UNESCO Global Forum: Uses and misuses of university rankings
Are university rankings a good measure for comparing institutions of higher education? Are the criteria used in ranking systems relevant to students everywhere? Do they wield too much influence on policies of universities? These questions will be at the heart of an international forum, organised by UNESCO, the World Bank and the Organization for Economic Cooperation and Development (OECD) to be held at UNESCO, 16-17 May (Room 2).
The Forum – “Rankings and Accountability in Higher Education: Uses and Misuses” – will be opened by UNESCO Director-General Irina Bokova. Participants include Qian Tang, Assistant UNESCO Director-General for Education, Jamil Salmi, the World Bank’s Tertiary Education Coordinator, and Barbara Ischinger, the OECD’s Director for Education, along with representatives of the world’s leading rankings systems, policy-makers, experts, researchers, students, representatives of international organizations, the media and higher education establishments from around the world.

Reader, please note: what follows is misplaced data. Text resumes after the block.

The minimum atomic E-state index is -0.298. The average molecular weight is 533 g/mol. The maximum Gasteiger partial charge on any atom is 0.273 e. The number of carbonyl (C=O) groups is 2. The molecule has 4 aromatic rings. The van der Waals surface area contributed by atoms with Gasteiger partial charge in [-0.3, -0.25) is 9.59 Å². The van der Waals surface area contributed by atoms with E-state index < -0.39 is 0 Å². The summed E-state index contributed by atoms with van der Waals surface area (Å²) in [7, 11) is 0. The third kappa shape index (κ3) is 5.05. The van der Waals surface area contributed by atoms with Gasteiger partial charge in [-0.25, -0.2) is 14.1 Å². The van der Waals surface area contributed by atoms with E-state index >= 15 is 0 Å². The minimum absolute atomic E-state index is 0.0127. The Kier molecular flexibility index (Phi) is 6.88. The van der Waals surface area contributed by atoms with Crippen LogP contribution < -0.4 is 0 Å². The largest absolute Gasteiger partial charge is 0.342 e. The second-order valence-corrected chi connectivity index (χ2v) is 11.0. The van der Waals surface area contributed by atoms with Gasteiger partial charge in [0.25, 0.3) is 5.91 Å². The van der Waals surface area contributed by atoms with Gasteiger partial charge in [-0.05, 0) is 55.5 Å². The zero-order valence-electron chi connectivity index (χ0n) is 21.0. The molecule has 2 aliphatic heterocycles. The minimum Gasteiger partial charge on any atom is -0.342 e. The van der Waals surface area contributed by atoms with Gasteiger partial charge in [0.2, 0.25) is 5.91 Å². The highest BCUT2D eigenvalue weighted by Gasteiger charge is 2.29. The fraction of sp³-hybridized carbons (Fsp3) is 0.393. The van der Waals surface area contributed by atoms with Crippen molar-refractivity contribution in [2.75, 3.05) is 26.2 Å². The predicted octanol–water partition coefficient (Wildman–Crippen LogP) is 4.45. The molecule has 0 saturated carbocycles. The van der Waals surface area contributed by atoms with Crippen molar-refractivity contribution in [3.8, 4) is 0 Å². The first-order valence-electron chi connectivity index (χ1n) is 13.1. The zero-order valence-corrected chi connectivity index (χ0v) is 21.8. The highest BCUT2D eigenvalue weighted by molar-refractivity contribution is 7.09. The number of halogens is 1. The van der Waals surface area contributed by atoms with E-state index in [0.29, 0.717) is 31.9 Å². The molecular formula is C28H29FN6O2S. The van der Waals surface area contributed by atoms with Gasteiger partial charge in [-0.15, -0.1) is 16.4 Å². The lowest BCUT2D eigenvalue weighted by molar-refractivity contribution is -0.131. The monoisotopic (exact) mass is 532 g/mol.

First used as an information tool aimed at satisfying public demand for transparency, international university rankings have come to be regarded as measure of quality, and spurred intense competition between establishments. In a globalized world, where higher education has become a major export industry and where student mobility is increasing exponentially, they have been transformed into policy-instruments that influence the decisions of institutions, academic staff, researchers, students and policy-makers.
The Forum will serve as an opportunity to clarify the methodology underpinning the many rankings available today, to question why they have such influence, and examine their impact on institutions’ policies. Participants will also look beyond rankings at existing and developing accountability tools for higher education.